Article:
|Type||Journal Article - African Evaluation Journal|
|Title||Evaluation of progress with using community conversation as a strategy to encourage district level abandonment of female genital mutilation and/or cutting in 10 districts in Ethiopia|
Background: Female genital mutilation and/or cutting (FGM/C), whilst widespread, is declining in Ethiopia; 81% of 45–49-year-old women were circumcised in a 2005 survey, and 62% of 15–19-year-olds.
Objectives: This evaluation examined progress in abandoning FGM/C in ten woredas (districts) where strategy based on the social convention theory had led to official declarations of abandonment and assessed if the strategy could accelerate the declining trend of the FGM/C practice in Ethiopia.
Method: Quantitative and qualitative instruments collected data from a document review, a household survey (1275 households), in-depth and key informant interviews and focus group discussions.
Results: Overall, there were encouraging results in terms of awareness creation and behavioural change to some extent. Sixty-nine percent of women and 41% of girls interviewed perceived a decline in the practice (range 40% – 90%) after the declaration. Seventy-six percent of women said they would not circumcise girls in the future. The involvement of influential people such as religious leaders, elders, health extension workers, and law enforcement officials in the teaching contributed immensely to the awareness creation. However, some districts reports indicated the practice had gone underground. The costs of facilitating the strategy varied from USD 3 to 7 per person, with better results where costs were higher. The abandonment events tended to cost around 25% of total costs, an area where cost efficiency can be improved.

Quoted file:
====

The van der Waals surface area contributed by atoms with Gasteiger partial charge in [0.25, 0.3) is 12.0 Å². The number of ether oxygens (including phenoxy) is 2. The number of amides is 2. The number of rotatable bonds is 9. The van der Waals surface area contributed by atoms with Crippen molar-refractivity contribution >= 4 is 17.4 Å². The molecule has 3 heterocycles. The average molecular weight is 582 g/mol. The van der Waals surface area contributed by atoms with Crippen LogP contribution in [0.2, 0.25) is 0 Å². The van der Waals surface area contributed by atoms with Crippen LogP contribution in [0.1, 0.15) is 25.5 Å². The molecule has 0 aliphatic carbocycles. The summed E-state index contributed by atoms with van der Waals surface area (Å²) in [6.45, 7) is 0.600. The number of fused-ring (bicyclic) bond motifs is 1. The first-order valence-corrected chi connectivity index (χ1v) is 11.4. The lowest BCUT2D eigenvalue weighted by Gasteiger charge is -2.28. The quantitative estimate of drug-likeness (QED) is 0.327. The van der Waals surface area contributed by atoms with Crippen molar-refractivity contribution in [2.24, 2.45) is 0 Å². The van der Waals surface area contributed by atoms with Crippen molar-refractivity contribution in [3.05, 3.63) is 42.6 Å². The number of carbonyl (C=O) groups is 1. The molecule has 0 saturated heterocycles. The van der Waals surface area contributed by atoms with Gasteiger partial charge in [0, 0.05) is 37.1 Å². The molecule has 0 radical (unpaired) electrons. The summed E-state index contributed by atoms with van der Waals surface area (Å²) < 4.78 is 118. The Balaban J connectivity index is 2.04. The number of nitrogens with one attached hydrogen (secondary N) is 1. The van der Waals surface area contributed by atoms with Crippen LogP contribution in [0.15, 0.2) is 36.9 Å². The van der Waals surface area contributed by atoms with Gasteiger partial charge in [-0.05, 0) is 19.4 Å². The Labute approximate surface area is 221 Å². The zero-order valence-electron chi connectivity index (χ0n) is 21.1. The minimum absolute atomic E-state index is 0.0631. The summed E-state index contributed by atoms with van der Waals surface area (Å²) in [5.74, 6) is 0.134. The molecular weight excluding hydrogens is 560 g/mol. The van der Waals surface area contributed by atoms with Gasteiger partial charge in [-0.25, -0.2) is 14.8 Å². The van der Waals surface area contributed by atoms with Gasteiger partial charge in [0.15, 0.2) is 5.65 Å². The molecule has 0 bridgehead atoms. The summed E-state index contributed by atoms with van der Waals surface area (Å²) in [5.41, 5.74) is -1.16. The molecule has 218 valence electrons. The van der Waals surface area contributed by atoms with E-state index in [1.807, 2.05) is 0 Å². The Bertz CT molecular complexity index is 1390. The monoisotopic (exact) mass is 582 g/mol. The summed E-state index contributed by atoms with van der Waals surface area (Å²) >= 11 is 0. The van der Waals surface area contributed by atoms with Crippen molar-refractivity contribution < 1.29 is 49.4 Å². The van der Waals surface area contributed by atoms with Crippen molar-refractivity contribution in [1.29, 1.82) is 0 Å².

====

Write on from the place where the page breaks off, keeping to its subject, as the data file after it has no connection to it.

Conclusion: The evaluation has informed the dialogue around the development of the country’s first national budgeted strategy that aims to accelerate the abandonment of all harmful traditional practices.
|»||Ethiopia - Demographic and Health Survey 2005|
|»||Ethiopia - Welfare Monitoring Survey 2011|